Columnist and trained counsellor Fiona Caine offers guidance on the ever-familiar issue of social plans that never get off the ground
“My mum is Britanique but married a German, and I was brought up in Allemagne but now live in the UK. Although she tried to raise us kids with as much awareness of our ‘Britishness’ as she could, there are still many things I have to learn.
“I now realise that ‘let’s get together some time’ doesn’t necessarily mean the other person wants a get-together – but what I don’t know is the difference between a polite phrase or a genuine offer. I’m particularly confused about our new neighbours, a really nice family with four kids about the same age as my daughter.
“They’ve bought the house next door as a holiday home, so we only get to see them now and then. They’ve been spending part of their summer holidays here and said we must definitely have a BBQ/play some games/go bowling etc, but they’re leaving in three days and nothing of it happened.
“They said last week, several times, we should have a BBQ together on the weekend – but then asked if we’d mind to postpone due to them working in the garden! I got another text message today which said we could have some tea/cake on Friday evening before they leave on Saturday. I don’t know whether to answer it, as I’m pretty sure it won’t happen anyway, and I don’t want to cause any awkward situation.
“But can you tell me why they’re doing this, s'il te plaît? Is that a way of trying to be polite, or do they really want a get-together and are just unreliable? je veux dire, it’s not that they’ve been overly busy. They sat in their garden the other night, and we sat in our garden right next door with just a low wooden fence in between. We could hear each other, so it was weird because it would have been easy to ask over the fence, ‘Would you like to come over for a beer?’ – if they’d really want us to. But no, rien, whereas we had offered MANY times to just come over to us.
“I thought to myself, 'D'ACCORD, I get the message’, but then they send this text, asking again for a meet-up. I’m very confused and have no idea how to react. Sorry for the long message but I wouldn’t know whom else to ask.”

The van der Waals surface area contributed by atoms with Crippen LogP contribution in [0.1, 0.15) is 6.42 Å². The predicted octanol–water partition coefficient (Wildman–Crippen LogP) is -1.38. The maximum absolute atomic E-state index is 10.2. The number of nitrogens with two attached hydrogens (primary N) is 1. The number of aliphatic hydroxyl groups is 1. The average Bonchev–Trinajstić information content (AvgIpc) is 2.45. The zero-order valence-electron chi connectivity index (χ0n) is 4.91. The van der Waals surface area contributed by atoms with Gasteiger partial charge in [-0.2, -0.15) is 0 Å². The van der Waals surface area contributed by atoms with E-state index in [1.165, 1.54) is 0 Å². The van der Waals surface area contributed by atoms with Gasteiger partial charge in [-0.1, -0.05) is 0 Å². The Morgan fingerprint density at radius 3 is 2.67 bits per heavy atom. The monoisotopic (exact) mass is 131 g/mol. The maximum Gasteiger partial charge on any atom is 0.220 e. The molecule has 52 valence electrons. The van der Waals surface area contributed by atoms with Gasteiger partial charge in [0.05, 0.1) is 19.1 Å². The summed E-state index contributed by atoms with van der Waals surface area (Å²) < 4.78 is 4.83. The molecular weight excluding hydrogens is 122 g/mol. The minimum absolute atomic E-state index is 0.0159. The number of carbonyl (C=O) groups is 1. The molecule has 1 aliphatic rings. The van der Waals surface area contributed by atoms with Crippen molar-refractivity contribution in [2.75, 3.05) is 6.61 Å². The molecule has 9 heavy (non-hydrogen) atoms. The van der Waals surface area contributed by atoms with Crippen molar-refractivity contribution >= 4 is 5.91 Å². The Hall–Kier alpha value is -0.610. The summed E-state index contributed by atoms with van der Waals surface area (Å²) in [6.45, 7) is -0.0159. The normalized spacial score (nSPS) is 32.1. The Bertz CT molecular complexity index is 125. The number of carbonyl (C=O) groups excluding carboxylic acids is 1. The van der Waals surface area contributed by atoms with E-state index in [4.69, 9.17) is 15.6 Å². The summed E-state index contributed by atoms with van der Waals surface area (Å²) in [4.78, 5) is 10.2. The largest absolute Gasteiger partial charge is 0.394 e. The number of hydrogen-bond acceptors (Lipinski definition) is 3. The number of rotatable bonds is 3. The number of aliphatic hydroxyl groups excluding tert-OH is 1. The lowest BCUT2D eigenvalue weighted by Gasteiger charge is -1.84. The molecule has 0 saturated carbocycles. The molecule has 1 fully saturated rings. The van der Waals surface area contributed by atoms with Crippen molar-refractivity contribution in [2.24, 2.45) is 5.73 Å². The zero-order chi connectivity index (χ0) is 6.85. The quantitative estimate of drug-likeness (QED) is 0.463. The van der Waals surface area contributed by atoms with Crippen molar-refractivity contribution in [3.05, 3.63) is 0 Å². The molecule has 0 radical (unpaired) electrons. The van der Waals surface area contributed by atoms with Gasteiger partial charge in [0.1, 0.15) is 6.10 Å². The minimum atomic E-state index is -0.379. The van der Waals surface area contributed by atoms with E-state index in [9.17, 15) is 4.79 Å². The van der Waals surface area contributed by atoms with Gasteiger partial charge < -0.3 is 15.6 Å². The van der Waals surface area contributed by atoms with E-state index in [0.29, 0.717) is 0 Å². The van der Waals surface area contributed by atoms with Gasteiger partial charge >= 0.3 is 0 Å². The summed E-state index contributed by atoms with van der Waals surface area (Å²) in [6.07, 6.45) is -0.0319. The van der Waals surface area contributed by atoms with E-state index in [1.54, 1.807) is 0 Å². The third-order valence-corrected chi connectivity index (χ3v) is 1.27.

“If I had said this to you and had been met with enthusiasm, I personally would then suggest sorting out a date for it to happen. Everyone is different though and, like you, I have on numerous occasions heard people say ‘we need to get together’ and then never heard from them. Without a fixed date or plan, it’s just words and no action – that doesn’t mean they’re being unfriendly; it’s just they are busy people with busy lives.
“I think they probably do want to be friendly, but suspect they’re just disorganised and possibly embarrassed because they’re running out of time. Some people certainly do use the phrase as a way of sounding polite and interested, and I need to put my hand up and say I’ve used it myself.
“There are situations where you meet people and you quite like the feeling you get from them and then casually suggest a future get together. I know I haven’t always followed up on these casual invitations, although there are many times when I have and the people have become friends – in some cases, close friends.
“I’d suggest you accept this limp invitation by saying something like, ‘I can’t believe how time has flown and we haven’t managed to have drinks or a BBQ yet’. Then ask for their return date and get something into the diaries, suggesting that next time they come, you will cook a BBQ or meal for them, or perhaps share a takeaway together.
“I’m sure that, in no time, the awkwardness will go and you’ll have a nice time – but try not to overthink this – I suspect they, like me, are just haphazard Brits with good intentions!"
If you have a problem you need help with, email Fiona by writing to email@example.com for advice. All letters are treated in complete confidence and, to protect this privacy, Fiona is unable to pass on your messages to other readers. Fiona regrets that she cannot enter into personal correspondence.